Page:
Sha'nya Pereira interviews Ann DeVaughn - part 3
Bronx History
Bronx Senior Storytellers - Ann DeVaughn - part 3 of 3

Sha'nya: And there’s another question. What does history mean to you?

Ann: What does?

Sha'nya: History mean to you personally?

Ann: History means a lot to me, because I was talking about the Union. I walked in... you ever heard of Adam Clayton Powell? you hear of A. Philip Randolph? you heard of Cleveland Robinson? you heard of Whitney Young? you heard of... I’m trying to think of so many other names that I walked with, I was in the March on Washington and I went on the train, the Freedom Train and it’s so many things that I have done, that right now you know, I’m not senile or nothing but it seem to be coming but I’m not wishing it on myself cause I do have a friend, cause right now I’m trying to think a lot of things that I did to tell you and I have a...

Sha'nya: Oh do you want to describe what the Freedom Train is?

Ann: Oh the Freedom Train? Well during that time the Freedom Train, we took the Freedom Train down to Washington DC and I can tell you Ella, not Ella Fitzgerald, Sarah Vaughan was on that train. Who else was on a train? and all Union- not all Union people. We were going down to for the march not the March on Washington cause the March on Washington came after the Freedom Train and we been down there to protest and that’s what I still do, I go round now I was going to Washington the other day but me on a walker it’s not good for me to be in a big crowd no more, you know but I just encourage you young people and I’m gonna get out there, going next week, I’m going to tell my assemblywoman “let me” and then there’s another lady lives here in the building, and do some start registration.

Jon: where?

Ann: Up there in the park!

Jon: For the midterms

Anne: And talk to these young people because they heard like I’m saying “What do we have to vote for? We don’t have nothing to vote for.” They have a lot to vote for! If they don’t vote, they won’t have nothing... But I love the Bronx.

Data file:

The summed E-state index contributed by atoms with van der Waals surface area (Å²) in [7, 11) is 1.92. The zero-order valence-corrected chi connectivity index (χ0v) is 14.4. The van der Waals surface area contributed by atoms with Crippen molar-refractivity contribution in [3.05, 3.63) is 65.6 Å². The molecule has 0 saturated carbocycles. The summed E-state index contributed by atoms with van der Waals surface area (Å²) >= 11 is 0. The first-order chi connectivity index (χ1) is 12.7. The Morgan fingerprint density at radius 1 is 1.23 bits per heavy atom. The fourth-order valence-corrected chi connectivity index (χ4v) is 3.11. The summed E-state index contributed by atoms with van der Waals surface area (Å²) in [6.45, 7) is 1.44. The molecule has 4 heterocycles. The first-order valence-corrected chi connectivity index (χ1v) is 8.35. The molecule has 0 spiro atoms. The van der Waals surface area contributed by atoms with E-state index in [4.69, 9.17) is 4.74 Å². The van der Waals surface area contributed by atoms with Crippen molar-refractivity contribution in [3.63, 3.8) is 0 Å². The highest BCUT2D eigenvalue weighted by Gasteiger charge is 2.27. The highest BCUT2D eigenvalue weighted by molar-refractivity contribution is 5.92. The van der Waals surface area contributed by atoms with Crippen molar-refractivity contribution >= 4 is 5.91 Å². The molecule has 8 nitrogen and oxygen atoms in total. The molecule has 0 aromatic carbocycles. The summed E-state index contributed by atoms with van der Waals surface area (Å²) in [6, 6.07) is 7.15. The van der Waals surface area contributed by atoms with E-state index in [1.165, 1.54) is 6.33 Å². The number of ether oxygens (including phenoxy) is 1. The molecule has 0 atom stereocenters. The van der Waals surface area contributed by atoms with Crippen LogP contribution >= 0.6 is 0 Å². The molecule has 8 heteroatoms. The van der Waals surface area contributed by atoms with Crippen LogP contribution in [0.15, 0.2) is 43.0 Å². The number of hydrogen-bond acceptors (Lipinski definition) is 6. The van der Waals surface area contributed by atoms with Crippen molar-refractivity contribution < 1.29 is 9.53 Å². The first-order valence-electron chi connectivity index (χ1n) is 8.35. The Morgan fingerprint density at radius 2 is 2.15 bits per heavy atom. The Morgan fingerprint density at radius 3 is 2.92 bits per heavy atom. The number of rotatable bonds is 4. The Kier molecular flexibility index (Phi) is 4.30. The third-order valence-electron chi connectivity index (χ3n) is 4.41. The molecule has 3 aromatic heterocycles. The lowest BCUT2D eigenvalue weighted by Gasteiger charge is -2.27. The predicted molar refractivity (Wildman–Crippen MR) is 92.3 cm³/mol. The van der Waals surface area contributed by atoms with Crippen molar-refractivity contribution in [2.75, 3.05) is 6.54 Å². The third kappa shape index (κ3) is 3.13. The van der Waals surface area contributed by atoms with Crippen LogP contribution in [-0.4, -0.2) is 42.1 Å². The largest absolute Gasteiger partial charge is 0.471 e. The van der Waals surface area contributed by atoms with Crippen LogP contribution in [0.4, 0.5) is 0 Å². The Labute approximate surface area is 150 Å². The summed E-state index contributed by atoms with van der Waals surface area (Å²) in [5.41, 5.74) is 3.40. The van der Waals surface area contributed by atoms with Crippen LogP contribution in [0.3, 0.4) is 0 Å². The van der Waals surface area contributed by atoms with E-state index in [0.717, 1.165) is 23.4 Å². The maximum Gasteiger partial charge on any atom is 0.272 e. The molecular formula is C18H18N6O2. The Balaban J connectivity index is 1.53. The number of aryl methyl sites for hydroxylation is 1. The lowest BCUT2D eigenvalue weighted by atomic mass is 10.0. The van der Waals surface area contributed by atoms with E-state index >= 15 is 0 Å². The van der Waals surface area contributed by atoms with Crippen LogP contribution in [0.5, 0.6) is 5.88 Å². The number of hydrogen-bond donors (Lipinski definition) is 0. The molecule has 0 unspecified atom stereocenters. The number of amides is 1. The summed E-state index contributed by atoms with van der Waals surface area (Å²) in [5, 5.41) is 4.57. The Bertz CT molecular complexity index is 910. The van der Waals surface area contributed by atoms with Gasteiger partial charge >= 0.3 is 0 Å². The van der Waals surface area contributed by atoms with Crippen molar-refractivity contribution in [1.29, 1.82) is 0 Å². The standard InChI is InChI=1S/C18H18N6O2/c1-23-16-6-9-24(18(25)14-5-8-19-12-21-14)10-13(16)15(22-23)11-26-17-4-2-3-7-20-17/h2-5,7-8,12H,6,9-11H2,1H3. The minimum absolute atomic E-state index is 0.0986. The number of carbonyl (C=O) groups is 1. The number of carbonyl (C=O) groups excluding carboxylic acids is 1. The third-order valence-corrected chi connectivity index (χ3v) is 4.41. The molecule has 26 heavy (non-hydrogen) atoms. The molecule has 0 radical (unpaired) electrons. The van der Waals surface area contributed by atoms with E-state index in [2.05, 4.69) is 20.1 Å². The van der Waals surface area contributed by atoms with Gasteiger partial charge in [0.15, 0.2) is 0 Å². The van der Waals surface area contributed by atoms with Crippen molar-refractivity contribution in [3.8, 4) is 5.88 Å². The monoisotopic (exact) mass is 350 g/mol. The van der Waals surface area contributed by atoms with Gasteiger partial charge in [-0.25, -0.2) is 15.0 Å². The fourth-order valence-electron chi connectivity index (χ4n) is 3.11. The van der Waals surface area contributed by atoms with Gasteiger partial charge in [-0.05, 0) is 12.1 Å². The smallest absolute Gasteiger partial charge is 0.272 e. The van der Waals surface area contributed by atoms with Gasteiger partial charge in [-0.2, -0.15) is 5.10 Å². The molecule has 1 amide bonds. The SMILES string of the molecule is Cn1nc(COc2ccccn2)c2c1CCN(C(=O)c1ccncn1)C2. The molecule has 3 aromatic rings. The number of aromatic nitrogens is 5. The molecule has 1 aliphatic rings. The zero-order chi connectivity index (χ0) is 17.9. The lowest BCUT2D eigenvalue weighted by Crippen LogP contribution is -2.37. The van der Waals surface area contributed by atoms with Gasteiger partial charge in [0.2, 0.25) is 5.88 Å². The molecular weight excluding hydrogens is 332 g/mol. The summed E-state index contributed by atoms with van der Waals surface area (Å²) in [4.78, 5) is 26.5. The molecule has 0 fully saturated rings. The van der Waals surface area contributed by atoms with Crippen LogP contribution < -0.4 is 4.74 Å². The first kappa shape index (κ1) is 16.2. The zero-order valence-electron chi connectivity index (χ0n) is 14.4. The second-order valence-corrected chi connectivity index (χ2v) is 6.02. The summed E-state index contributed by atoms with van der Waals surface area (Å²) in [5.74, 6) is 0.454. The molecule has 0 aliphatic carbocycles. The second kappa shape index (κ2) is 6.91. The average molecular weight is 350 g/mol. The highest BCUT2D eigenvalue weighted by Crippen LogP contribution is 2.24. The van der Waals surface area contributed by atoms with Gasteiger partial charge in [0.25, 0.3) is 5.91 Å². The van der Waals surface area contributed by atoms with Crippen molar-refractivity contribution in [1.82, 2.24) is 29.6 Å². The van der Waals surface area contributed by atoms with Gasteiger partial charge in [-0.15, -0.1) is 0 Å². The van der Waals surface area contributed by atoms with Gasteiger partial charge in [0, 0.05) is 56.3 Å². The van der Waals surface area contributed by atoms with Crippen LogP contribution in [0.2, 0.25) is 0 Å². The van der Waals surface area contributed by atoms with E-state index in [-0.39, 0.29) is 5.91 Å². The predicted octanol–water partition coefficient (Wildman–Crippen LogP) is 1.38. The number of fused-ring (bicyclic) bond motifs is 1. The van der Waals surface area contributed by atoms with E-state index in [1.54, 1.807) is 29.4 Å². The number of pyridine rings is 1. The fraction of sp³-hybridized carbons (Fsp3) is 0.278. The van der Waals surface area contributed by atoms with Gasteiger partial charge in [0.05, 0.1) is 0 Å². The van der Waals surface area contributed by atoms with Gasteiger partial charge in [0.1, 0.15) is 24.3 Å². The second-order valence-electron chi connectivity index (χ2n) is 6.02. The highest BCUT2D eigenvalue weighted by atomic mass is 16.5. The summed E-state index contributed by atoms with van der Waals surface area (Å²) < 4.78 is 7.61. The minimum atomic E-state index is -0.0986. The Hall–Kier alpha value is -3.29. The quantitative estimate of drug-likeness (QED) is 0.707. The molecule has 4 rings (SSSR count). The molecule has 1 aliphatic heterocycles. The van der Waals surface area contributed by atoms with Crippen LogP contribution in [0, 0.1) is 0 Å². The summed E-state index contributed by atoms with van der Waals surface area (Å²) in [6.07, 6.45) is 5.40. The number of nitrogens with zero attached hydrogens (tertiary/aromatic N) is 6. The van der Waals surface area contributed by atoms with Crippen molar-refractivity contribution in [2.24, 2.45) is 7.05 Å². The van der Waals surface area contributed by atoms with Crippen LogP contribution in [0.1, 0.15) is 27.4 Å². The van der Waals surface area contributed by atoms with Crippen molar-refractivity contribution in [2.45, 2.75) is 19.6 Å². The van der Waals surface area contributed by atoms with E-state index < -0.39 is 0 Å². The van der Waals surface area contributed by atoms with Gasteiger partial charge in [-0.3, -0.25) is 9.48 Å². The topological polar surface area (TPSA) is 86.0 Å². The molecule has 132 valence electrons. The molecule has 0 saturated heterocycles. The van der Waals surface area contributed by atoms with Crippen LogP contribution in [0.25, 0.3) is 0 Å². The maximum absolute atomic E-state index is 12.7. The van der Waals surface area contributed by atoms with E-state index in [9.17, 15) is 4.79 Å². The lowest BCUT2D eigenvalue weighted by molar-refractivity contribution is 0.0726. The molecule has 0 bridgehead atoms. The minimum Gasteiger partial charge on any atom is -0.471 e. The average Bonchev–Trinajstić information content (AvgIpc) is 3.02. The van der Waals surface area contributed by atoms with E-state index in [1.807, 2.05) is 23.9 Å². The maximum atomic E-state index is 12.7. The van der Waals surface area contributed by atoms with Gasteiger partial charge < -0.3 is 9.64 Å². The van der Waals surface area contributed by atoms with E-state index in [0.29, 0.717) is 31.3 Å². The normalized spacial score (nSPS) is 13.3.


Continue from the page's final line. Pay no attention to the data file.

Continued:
Sha'nya: So what kept you in the Bronx all these years?

Ann: What kept me in the Bronx, well I was I had planned to go back to Riverton, North Carolina because I left my boyfriend down there, but after I got to New York and met all my, met a lot of friends and so I decided that I would stay if I got a job and it’s been wonderful for me ever since. I won’t complain, I won’t complain, that some say you have good days and bad days but all your good days cover your bad days, I won’t complain.

Sha'nya: What benefits have came from living in the Bronx for you?

Ann: What benefits? Well I’ve gotten a lot of benefits but even living here in this building. I’ve been here 19 years, and I’m very active in the building. In fact before they started the dining room here I used to come down and help the lady in the office and I been on trips, I used to encourage people to come and go on our trips so I was a very very good person here, but now that, I don’t call myself handicapped but I can’t move as I used to, because I love to dance! I won the senior citizen dance contests in ‘93 of all the seniors in the Bronx, Long Island and Staten Island and Brooklyn, and I won the price that was 1993 before the World Trade Center. The World Trade Center was they have uh they they had explosion there at 9/11 but ‘93 they had a little one too so I was there before so in ‘93. You remember '93?